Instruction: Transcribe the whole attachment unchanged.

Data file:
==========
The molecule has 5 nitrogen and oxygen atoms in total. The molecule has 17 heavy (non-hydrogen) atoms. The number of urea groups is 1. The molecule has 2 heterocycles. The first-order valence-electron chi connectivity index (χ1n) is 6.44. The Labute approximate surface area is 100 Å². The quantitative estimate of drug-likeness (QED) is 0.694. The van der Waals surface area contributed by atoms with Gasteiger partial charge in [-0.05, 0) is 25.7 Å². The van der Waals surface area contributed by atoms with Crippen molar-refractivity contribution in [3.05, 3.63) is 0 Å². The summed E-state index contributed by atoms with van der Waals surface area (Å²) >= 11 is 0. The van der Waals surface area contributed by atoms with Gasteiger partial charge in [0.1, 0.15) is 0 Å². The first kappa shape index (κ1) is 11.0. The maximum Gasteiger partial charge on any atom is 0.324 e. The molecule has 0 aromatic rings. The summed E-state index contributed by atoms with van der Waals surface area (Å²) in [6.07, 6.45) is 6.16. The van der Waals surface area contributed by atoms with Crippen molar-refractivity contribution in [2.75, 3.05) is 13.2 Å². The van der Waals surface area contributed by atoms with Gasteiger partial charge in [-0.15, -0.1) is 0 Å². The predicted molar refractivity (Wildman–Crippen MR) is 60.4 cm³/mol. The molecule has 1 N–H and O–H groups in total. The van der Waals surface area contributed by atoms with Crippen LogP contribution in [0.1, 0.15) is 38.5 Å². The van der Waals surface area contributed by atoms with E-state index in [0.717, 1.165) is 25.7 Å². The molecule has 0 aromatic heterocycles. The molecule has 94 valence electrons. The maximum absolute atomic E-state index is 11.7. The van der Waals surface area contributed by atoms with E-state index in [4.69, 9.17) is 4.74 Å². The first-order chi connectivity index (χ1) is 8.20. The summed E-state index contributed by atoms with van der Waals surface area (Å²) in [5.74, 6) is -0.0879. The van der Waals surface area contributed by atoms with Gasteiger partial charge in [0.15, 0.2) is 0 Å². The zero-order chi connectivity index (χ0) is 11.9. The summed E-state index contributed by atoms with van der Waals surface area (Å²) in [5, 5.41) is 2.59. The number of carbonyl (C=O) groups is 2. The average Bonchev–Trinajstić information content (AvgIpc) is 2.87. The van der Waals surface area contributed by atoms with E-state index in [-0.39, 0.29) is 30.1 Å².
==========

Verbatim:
The molecule has 5 nitrogen and oxygen atoms in total. The molecule has 17 heavy (non-hydrogen) atoms. The number of urea groups is 1. The molecule has 2 heterocycles. The first-order valence-electron chi connectivity index (χ1n) is 6.44. The Labute approximate surface area is 100 Å². The quantitative estimate of drug-likeness (QED) is 0.694. The van der Waals surface area contributed by atoms with Gasteiger partial charge in [-0.05, 0) is 25.7 Å². The van der Waals surface area contributed by atoms with Crippen molar-refractivity contribution in [3.05, 3.63) is 0 Å². The summed E-state index contributed by atoms with van der Waals surface area (Å²) >= 11 is 0. The van der Waals surface area contributed by atoms with Gasteiger partial charge in [0.1, 0.15) is 0 Å². The first kappa shape index (κ1) is 11.0. The maximum Gasteiger partial charge on any atom is 0.324 e. The molecule has 0 aromatic rings. The summed E-state index contributed by atoms with van der Waals surface area (Å²) in [6.07, 6.45) is 6.16. The van der Waals surface area contributed by atoms with Crippen molar-refractivity contribution in [2.75, 3.05) is 13.2 Å². The van der Waals surface area contributed by atoms with Gasteiger partial charge in [-0.15, -0.1) is 0 Å². The predicted molar refractivity (Wildman–Crippen MR) is 60.4 cm³/mol. The molecule has 1 N–H and O–H groups in total. The van der Waals surface area contributed by atoms with Crippen LogP contribution in [0.1, 0.15) is 38.5 Å². The van der Waals surface area contributed by atoms with E-state index in [0.717, 1.165) is 25.7 Å². The molecule has 0 aromatic heterocycles. The molecule has 94 valence electrons. The maximum absolute atomic E-state index is 11.7. The van der Waals surface area contributed by atoms with E-state index in [4.69, 9.17) is 4.74 Å². The first-order chi connectivity index (χ1) is 8.20. The summed E-state index contributed by atoms with van der Waals surface area (Å²) in [5.74, 6) is -0.0879. The van der Waals surface area contributed by atoms with Gasteiger partial charge in [0.15, 0.2) is 0 Å². The zero-order chi connectivity index (χ0) is 11.9. The summed E-state index contributed by atoms with van der Waals surface area (Å²) in [5, 5.41) is 2.59. The number of carbonyl (C=O) groups is 2. The average Bonchev–Trinajstić information content (AvgIpc) is 2.87. The van der Waals surface area contributed by atoms with E-state index in [-0.39, 0.29) is 30.1 Å².